Upon my return to Dublin, Michaelmas term had just commenced, and afforded me an opportunity of visiting the courts of law. The building which contains them is truly superb. A sketch of it forms the frontispiece of the book, taken from an eminence on Merchant's Quay. I will venture to affirm that Justice has not such a temple in any other country. In contains the King's Bench, Common Pleas, and Exchequer. The first stone of this magnificent edifice was laid on the 3d of March 1786, by the Duke of Rutland, then Viceroy of Ireland, and the design was made and executed by Mr. Gandon, who, I forgot to mention, was a pupil of Sir William Chambers, and to whose genius and taste I have before felt great pleasure in attempting to do justice. The entire front extends four hundred and thirty-two feet, and its depth is one hundred and fifty-five. The courts, which are in the centre, occupy a space of one hundred and forty feet, advance to the street, and are equal to the front of the wings of the offices containing the records, which form a quadrangle on each side, and are connected with the centre by arcades, under which there are private doors for the judges to pass into their respective courts. The plan, as // remarkable for its novelty as well as elegance, affords, from the disposition of its parts, an easy communication with each of the courts, which are extremely well lighted, and are sufficiently spacious for the purposes of hearing and ventilation. In the front you ascend by a flight of steps under a portico, supported by six columns of the Corinthian order, thirty-six feet high, and enter a vestibule decorated with Ionic columns, leading to the great hall, which is sixty-four feet diameter, and seventy-six feet high to the inner dome, forming a general communication to the Four Courts, and its contiguous departments. This area at first conveyed to my mind the idea of an imperial Roman bath from which the water had been emptied. In this place the counsel, solicitors, and clients parade, previous to the suits in which they are concerned coming on. On each side of the courts are two galleries, one for juries, the other for spectators. These galleries are ascended to by stairs from the courts, and lead to the jury rooms, by which the juries are prevented from having any communication with the public; a very necessary caution, which is not practised in England. The great hall cannot fail of impressing the spectator with the extent of its dimensions, and the elegance of its // decorations. There are four openings in it, which form entrances to the courts, consisting of a couple of columns in the thickness of the wall; instead of noisy doors, double green curtains are used. There are also similar spaces, with columns, partly enclosed by doors, leading to different apartments, communicating with the judges' rooms, which are octangular. Besides these entrances, there are eight piers with niches, which piers and the columns are finished by a composite entablature, over which there is an attic, decorated with four bas relievos, consisting of the following subjects: King Alfred establishing the trial by jury. – Henry II. granting the charter to the Irish. – Magna Charta signed by King John, and the abolition of the Brehon law. From this rises a lofty dome, in which are the windows that light the hall. Between these windows are eight colossal emblematic figures, in bas relievo, of the different Virtues, with their appropriate emblems. From the heads of these figures springs an antique running foliage round the dome. Over every window are large medallions of the heads of the most celebrated legislators; the whole forming a beautiful and appropriate combination. The remaining part of the cove is finished with antique lozenges, up to a large opening at the top of the dome, which is surrounded by a circular iron-rail. The front has a commanding appearance on the Inns Quay, hut is seen to most advantage from the opposite // side of the river: it is constructed of white grey stone, a species of white granite. Over the portico is a pediment with statues. The entablature of the sides is finished by a balustrade, on which are sitting figures. Over the angles of the building is shewn as much of the drum of the dome as forms a pleasing and well-proportioned basement, to shew the superstructure to the greatest advantage, which is composed of a long cylinder, surrounded by detached Corinthian columns twenty-five feet high. Between these columns are alternate niches and windows. The columns are finished with an entablature, with two plinths, from which springs the dome, covered with copper. A skreen rusticated arcade, in which are great gates of communication to the quadrangular courts and offices, connect the basement of the wings of the offices, which complete the facade. This magnificent building cost ninety-five thousand pounds. If there were a noble bridge from the opposite side to this building, the effect would be very grand and finished: it was not the fault of the architect that it is so closely upon a line with the street. Some disputes respecting the ground behind prevented it from receding more: still it is not so objectionably placed as the front of Somerset-house towards the Strand. // To the architectural description already given of the internal construction of the courts I have nothing to add, but that nothing can be more elegant. Perhaps the jury-boxes are too much elevated for the counsel to address the jury with ease. [pp. 464-468]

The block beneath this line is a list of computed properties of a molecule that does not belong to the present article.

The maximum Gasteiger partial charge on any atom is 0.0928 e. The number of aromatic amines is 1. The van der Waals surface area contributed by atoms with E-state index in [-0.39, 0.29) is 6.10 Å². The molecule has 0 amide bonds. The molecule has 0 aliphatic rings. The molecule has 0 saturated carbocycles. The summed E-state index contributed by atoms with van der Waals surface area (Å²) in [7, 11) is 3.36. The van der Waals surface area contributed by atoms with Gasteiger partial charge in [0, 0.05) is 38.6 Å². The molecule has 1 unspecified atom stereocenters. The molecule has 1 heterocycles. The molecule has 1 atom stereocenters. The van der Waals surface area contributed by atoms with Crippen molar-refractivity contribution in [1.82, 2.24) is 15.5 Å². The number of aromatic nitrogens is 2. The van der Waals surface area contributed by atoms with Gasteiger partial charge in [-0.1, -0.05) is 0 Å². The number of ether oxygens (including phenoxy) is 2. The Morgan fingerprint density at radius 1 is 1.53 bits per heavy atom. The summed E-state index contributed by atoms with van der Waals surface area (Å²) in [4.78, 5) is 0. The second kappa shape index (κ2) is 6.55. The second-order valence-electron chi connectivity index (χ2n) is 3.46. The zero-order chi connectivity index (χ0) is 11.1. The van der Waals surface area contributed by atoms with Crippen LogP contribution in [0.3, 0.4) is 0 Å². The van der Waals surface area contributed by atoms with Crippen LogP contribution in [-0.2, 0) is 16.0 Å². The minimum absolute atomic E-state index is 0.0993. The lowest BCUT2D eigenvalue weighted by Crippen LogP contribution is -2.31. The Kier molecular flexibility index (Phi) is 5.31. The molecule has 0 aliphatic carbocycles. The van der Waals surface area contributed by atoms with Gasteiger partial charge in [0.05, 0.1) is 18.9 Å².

Dublin